ed_dist = adist(raw_name, teamlist)
    best = which(ed_dist == min(ed_dist))[1] # [1] breaks ties
    return(teamlist[best]) # Return the best fitting name

Then we test it out:

clean_teamname("Houston Dynamo Dominic Oduro 58' ",teamlist)
[1] "Houston Dynamo"

"Houston Dynamo makes a substitution: Joseph Ngwenya enters for Cameron Weaver",
[1] "Houston Dynamo"

"Joseph Ngwenya (Houston Dynamo) receives a red card. ",teamlist)
[1] "Houston Dynamo"

clean_teamname("Goal !!! Kheli Dube scores for New England Revolution",teamlist)
[1] "New England Revolution"

Tuesday, 4 August 2015

Lesson Prototype - First Lecture on Multiple Imputation

Continuing the work on my data management course, here's the start of the Imputation unit. I'm intending three units in total - Text processing, principles of data manipulation (cleaning, merging, formatting, and database access), and imputation.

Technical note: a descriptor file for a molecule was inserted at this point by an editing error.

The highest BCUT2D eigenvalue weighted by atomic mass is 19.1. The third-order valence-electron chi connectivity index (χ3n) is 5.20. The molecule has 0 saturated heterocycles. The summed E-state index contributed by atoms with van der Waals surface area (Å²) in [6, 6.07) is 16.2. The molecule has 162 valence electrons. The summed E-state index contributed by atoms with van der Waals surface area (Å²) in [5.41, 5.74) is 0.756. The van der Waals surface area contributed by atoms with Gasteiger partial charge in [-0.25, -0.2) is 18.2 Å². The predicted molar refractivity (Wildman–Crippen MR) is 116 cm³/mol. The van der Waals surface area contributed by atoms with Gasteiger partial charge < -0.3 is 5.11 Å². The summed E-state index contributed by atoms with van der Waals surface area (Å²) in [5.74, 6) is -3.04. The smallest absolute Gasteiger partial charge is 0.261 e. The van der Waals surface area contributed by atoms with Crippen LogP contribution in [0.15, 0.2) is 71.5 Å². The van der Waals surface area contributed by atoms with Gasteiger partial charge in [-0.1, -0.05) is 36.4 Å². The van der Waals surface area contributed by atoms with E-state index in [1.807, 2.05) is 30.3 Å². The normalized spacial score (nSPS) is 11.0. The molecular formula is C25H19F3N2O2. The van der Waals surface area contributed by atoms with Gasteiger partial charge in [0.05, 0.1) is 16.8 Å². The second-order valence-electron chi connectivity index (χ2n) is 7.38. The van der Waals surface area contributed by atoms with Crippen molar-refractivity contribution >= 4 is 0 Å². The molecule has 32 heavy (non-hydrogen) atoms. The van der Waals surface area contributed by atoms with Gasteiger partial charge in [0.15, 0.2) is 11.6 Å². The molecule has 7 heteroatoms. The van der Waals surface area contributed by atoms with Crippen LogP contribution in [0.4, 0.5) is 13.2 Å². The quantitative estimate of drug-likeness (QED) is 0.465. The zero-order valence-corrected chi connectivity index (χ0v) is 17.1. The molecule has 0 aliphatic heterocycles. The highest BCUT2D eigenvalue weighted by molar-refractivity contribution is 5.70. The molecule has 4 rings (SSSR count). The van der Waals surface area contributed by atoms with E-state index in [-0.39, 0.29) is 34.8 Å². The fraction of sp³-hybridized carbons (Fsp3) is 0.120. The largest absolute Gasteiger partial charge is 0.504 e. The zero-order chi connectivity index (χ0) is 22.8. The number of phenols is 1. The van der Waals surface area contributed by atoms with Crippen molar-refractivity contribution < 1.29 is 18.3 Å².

The companion reading for this lesson is Chapter 1 of Flexible Imputation of Missing Data, by Stef van Buuren, which is referenced in some places and is drawn from heavily to make these notes. As this is just a prototype, I have not yet filled in all the details or included the iris_nasty dataset, which is just the iris dataset with random values deleted.

1) Motivation for learning imputation
2) Types of missingness
3) A few simple methods that build up towards multiple imputation

Hook: The frictionless vacuum of data

Consider the iris dataset in base R:


Sepal.Length Sepal.Width Petal.Length Petal.Width   Species
1            5.1         3.5          1.4         0.2    setosa
2            4.9         3.0          1.4         0.2    setosa
3            4.7         3.2          1.3         0.2    setosa
148          6.5         3.0          5.2         2.0 virginica
149          6.2         3.4          5.4         2.3 virginica
150          5.9         3.0          5.1         1.8 virginica


[1] 150   5

A dataset like this is the equivalent of a frictionless vacuum in a physics problem: ideal for a variety of methods and for teaching principles but not commonly found in 'real' industrial settings. More likely is something like this: